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John Orentas

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About John Orentas

  • Birthday 11/15/1944

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    Oldham / Rochdale
  • Interests
    Marine Diesel Maintenance Instructor (RYA)
    Commitee member, Rochdale Canal Society Ltd.

    Mechanical and electrical systems designer, (retired)

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  1. Hello John

    I know that this post was 8 years ago, but as it seems highly relevant I wondered if you were still willing to discuss this thread?

    Best regards


  2. After 30 + years of narrowboating I finally cracked this problem during the final couple of years.. Mooring pins in the towpath are not good as they can damage the structure of the bank and can be a danger to walkers at night.. As the use of steel pilling is now close to universal some form of mooring to them is the obvious way to go, hooks can be OK but they are a bit vulnerable to being kicked off by vandals, simply falling off as mooring lines slacken, or just pinched.. Anyway I have never quite trusted them.. That leaves Goat Chains, I managed to keep the same pair for 20 years but deploying them when the grass was wet or in a doggy walkies area is not pleasant.. I devised a method which not only dispensed with the need to kneel on the ground but it does not even require bending down, it needs no more than a '2 ft stick with a hook on the end', I acquired a particularly short window pole some time ago. Dangle one end of the chain behind the horizontal element of the pilling* using one hand, with the other, hook the hanging ring of the chain and pull it upward so the two rings are together.. "I have always favoured the use of old climbing rope for mooring lines", so create a loop in the line and push it through both rings and then take it back to your bollard or 'T' stud and pass it over.. Tie off in the usual way but note that you now have 4 lines, boat to bank.. *Sometimes to prevent jambing of the chain it is better to select a gap in the pilling that has a tie-rod passing through it.. Goat Chain:- 3-4 feet length of open linked chain, each end fitted with a ring 2-3 inch dia. ring fabricated from typ. 6mm dia m/s round bar. Reading this you will say, Hmm bloody obvious I knew that.. But try it, it will change your life..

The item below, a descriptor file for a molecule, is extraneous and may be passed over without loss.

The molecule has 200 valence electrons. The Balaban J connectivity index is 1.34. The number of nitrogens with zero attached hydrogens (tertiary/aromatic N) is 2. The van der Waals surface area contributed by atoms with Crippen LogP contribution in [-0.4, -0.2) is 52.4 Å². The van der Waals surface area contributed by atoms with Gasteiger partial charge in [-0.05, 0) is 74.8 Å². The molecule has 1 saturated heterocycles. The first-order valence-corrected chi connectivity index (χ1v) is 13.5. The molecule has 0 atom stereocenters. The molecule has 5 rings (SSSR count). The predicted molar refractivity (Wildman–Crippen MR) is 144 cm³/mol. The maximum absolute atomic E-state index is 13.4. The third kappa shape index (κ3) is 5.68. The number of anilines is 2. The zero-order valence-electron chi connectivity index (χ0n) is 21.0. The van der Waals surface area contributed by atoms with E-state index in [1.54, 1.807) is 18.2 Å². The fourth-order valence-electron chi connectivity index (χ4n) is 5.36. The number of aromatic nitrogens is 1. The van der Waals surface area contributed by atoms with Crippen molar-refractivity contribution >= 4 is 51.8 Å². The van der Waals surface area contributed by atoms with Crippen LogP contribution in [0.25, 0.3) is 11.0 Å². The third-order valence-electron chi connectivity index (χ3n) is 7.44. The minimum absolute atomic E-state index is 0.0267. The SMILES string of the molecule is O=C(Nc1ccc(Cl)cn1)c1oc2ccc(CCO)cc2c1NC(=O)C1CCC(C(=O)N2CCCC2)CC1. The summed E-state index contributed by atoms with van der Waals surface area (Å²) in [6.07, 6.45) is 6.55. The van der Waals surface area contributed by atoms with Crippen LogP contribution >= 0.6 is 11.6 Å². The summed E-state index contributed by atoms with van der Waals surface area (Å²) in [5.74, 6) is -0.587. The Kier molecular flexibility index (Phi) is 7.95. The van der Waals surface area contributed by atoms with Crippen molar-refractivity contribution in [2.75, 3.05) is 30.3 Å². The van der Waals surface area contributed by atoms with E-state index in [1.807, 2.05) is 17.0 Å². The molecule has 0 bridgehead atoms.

3. By far the most important criteria is to get one that can be readily handled by yourself or your crew, no point in having, the best anchor in the world if you can't lift it.. When I first went on the Manchester Ship Canal they sent me a formula for anchors sizes, the result of the calculation for a 50ft boat was in the region of 200 kilo's, totally impractical, although from their point of view a 50ft boat is quite a substantial craft. A good weight of chain is of equal importance and the rope should be about 4 times the maximum anticipated maximum depth of water..
  4. Good grief I didn't think anyone else has ever heard of the things.. They were at one time made by Lucas Marine when they existed, I think you will struggle to find one now.. For those that have never come across such a contraption, it is a unit that looks very similar and has the same mounting as a starter motor, many true marine engines had two starter positions and many authorities insisted on two independent methods of engine starting.. The idea is that you insert what looks like an old fashioned starting handle into the unit and literally 'wind it up' like a toy train, at the appointed time you press a button on the casing, the spring releases and it's energy spins the engine through a Bendix drive.. They were I think only ever intended as an emergency stand by.
  5. I assume you want the traditional stuff: Bolton Tarpaulin, Bolton. Tel.. 01204 380837.. They do two 'weights' and two colours.. They would make the finished thing for you at a reasonable cost.